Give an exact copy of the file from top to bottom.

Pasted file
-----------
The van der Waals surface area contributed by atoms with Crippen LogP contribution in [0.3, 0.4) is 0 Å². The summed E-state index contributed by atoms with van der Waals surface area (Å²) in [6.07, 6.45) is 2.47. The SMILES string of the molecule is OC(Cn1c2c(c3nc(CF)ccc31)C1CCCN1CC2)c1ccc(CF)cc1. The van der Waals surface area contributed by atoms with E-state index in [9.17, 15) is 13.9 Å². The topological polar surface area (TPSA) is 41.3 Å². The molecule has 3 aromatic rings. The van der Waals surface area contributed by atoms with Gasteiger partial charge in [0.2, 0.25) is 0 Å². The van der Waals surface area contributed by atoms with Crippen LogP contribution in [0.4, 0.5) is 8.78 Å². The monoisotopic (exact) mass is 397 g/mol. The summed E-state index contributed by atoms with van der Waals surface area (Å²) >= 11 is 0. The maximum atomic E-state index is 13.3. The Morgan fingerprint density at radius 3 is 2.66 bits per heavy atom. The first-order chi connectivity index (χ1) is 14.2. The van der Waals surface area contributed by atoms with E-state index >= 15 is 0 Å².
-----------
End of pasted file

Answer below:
The van der Waals surface area contributed by atoms with Crippen LogP contribution in [0.3, 0.4) is 0 Å². The summed E-state index contributed by atoms with van der Waals surface area (Å²) in [6.07, 6.45) is 2.47. The SMILES string of the molecule is OC(Cn1c2c(c3nc(CF)ccc31)C1CCCN1CC2)c1ccc(CF)cc1. The van der Waals surface area contributed by atoms with E-state index in [9.17, 15) is 13.9 Å². The topological polar surface area (TPSA) is 41.3 Å². The molecule has 3 aromatic rings. The van der Waals surface area contributed by atoms with Gasteiger partial charge in [0.2, 0.25) is 0 Å². The van der Waals surface area contributed by atoms with Crippen LogP contribution in [0.4, 0.5) is 8.78 Å². The monoisotopic (exact) mass is 397 g/mol. The summed E-state index contributed by atoms with van der Waals surface area (Å²) >= 11 is 0. The maximum atomic E-state index is 13.3. The Morgan fingerprint density at radius 3 is 2.66 bits per heavy atom. The first-order chi connectivity index (χ1) is 14.2. The van der Waals surface area contributed by atoms with E-state index >= 15 is 0 Å².